Oval Office - Does it seem right that I mostly recognize these windows and columns from watching President Bartlet head to sleep in The West Wing?
Rose Garden
West Wing

Kitchen Garden - with pumpkins for the season. 1,600 pounds of veggies have been grown since it opened in 2009.
Children's Garden, with castings of First grandchildren's handprints and footprints
Jefferson Memorial in the distance

Monday, October 11, 2010

Trivia at Wonderland Ballroom

Shockingly, AT&T works on the platform of Metro Center. Just as I was about to step onto the train to head home after work (oh, you had Columbus Day off? I'm pretty sure only the federal government deems it a holiday), my brother called to invite me to trivia night at Wonderland Ballroom.

I'd heard about the place for years but never been. Walking from Columbia Heights metro, it's on the corner of 11th and Kenyon, past a school soccer field and just kind of off by itself in the middle of a pretty residential area. The first floor is a small bar w/ patio outside. The second floor is where the magic is supposed to happen. 

Wonderland Ballroom
Now, I love Jeopardy as much as I next guy, and I do my share of crosswords -- in ink, just as my father taught me -- but this was NOT easy. The categories were so obscure, things like "serial killers," "sports teams that have relocated," "zombies," and "9/11." I must say, wasn't a huge fan of that last one being used in any way for anything that is supposed to be the least bit entertaining. My team was saved by my brother's friend who has only lived in Washington for a years but must study statues obsessively. We got 10 out of 10 on the picture trivia round, where we had to match up D.C. statues with their names (thankfully, we didn't have to conjure the names from scratch; they were listed on the sheet.) We were tied for first place after the first few rounds, then went down to 4th. But this gives me incentive to try again! It's all about the categories...if only there was one on geography or literature or something I knew about!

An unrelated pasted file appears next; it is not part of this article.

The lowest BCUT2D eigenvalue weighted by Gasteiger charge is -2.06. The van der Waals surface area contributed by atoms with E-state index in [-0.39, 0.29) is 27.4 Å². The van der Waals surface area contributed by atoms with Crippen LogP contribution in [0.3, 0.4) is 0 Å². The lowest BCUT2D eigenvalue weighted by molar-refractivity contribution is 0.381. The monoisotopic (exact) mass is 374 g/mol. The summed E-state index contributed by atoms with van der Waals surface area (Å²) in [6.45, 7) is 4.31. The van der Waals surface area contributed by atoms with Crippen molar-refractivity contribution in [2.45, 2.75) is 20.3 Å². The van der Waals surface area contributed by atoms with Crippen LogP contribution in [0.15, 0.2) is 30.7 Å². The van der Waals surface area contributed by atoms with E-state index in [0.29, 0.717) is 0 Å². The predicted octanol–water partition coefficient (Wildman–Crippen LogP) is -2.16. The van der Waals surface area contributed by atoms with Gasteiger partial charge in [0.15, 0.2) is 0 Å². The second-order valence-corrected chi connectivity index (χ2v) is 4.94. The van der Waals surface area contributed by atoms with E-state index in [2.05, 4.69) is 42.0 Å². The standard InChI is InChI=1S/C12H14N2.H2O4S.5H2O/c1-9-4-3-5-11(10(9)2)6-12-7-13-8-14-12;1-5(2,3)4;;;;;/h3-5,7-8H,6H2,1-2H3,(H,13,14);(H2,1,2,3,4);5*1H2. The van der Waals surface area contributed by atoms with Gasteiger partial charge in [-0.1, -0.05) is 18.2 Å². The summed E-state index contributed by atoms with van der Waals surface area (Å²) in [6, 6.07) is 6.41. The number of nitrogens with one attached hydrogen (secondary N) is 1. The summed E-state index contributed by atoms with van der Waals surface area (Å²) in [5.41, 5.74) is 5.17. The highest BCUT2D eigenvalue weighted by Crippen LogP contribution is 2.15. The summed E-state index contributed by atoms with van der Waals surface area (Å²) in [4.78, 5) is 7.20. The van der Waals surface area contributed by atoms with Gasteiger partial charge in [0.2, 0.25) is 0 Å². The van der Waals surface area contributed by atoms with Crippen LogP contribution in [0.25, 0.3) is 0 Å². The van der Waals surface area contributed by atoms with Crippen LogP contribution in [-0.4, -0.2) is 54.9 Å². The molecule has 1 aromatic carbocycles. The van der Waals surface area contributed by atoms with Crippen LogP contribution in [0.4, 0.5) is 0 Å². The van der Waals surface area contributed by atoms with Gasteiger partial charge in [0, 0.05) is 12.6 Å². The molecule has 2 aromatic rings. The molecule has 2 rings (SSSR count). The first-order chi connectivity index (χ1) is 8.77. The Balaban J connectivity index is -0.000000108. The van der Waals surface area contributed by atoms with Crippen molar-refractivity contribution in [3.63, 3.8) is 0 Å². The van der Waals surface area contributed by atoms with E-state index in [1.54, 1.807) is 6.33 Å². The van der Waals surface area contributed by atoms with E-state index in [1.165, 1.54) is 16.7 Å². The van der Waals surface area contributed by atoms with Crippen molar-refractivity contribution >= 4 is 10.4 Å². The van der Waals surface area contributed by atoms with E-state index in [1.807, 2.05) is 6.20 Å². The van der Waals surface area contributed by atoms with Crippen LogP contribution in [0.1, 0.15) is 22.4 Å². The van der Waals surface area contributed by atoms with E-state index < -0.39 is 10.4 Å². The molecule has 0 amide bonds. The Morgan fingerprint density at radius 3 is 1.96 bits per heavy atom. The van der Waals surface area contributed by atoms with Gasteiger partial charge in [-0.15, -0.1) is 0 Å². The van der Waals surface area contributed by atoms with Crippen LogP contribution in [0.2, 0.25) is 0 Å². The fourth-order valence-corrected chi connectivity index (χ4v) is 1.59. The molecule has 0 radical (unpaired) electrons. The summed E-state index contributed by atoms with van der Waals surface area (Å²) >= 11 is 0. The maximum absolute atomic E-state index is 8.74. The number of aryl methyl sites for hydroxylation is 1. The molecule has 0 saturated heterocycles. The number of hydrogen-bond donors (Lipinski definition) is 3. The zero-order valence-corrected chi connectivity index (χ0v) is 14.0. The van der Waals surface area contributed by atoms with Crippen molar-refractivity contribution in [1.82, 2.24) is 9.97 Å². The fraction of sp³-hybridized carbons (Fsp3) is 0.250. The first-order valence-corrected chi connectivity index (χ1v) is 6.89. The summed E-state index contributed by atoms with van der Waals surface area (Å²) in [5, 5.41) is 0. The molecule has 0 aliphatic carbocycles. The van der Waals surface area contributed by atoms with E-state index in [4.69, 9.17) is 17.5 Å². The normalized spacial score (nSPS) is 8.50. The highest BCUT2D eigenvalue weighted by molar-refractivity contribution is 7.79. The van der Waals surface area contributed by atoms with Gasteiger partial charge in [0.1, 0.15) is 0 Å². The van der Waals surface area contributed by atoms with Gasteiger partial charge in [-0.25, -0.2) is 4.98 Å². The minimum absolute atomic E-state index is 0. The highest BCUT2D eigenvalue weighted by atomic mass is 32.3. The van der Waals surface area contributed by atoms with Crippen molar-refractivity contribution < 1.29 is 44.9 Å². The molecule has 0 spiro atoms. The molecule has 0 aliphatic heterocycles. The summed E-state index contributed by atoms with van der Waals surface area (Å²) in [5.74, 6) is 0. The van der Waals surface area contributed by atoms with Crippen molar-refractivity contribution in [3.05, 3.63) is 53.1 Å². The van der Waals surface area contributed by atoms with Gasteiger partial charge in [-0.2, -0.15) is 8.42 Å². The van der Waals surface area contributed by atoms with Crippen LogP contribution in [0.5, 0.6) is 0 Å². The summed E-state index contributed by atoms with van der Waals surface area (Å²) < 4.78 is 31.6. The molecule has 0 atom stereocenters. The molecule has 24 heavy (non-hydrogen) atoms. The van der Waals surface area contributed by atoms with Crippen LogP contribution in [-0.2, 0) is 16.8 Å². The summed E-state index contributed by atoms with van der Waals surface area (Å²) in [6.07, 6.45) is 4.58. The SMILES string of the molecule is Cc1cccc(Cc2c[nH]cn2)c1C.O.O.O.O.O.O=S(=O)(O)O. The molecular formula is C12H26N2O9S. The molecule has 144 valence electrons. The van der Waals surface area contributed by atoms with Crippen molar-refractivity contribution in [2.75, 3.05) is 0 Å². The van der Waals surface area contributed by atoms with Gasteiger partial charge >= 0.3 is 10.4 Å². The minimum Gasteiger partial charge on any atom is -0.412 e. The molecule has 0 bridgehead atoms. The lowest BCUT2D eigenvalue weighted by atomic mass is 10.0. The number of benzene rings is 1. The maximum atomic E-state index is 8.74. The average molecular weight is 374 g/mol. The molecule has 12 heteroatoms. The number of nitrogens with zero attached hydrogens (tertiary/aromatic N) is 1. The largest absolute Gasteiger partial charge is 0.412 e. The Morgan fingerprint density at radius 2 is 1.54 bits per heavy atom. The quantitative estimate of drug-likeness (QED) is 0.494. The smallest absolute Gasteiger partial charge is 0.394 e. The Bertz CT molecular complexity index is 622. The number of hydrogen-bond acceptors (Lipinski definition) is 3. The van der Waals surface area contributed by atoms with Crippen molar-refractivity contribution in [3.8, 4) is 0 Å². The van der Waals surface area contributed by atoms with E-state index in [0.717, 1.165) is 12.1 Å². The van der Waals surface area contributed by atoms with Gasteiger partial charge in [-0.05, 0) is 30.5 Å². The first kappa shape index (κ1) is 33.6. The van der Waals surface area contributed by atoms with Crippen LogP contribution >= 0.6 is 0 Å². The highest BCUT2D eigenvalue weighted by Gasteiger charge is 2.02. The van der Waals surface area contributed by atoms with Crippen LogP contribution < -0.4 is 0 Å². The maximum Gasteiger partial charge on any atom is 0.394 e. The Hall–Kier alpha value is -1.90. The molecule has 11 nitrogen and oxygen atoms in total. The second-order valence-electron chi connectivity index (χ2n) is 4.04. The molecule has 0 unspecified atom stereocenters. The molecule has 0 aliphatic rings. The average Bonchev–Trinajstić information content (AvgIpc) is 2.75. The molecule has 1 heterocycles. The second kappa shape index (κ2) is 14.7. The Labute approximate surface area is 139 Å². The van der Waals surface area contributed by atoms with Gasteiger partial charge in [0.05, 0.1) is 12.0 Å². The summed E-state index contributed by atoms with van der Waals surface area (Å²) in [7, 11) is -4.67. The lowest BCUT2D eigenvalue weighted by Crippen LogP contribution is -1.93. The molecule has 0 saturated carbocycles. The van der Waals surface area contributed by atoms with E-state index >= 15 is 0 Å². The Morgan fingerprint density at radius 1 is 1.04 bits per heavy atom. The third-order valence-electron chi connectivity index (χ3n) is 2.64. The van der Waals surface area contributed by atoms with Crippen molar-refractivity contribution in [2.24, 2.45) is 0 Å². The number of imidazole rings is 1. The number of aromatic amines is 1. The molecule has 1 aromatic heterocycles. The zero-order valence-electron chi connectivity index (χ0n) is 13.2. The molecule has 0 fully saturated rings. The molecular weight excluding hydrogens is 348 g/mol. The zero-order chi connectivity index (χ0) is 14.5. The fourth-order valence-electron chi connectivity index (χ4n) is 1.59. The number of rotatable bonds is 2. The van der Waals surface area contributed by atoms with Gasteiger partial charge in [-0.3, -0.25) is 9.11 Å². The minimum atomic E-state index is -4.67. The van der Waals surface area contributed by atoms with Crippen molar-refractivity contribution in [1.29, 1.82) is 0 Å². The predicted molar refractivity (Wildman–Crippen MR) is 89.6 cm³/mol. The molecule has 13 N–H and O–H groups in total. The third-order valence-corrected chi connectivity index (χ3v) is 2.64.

The place serves an eclectic menu including such run-of-the-mill items as burgers and chicken sandwiches and many many beer options (I asked what wines they had...they were in a box), in addition to gazpacho and believe this - fried pickles! It was ALMOST like I was sitting at Cotham's adjacent to the State Capitol with the Beebe girls. I couldn't get over my luck at finding this pure deliciousness I will forever associate with Little Rock in D.C.

Fried pickles -- and even better, spears, not chips!!

Great Falls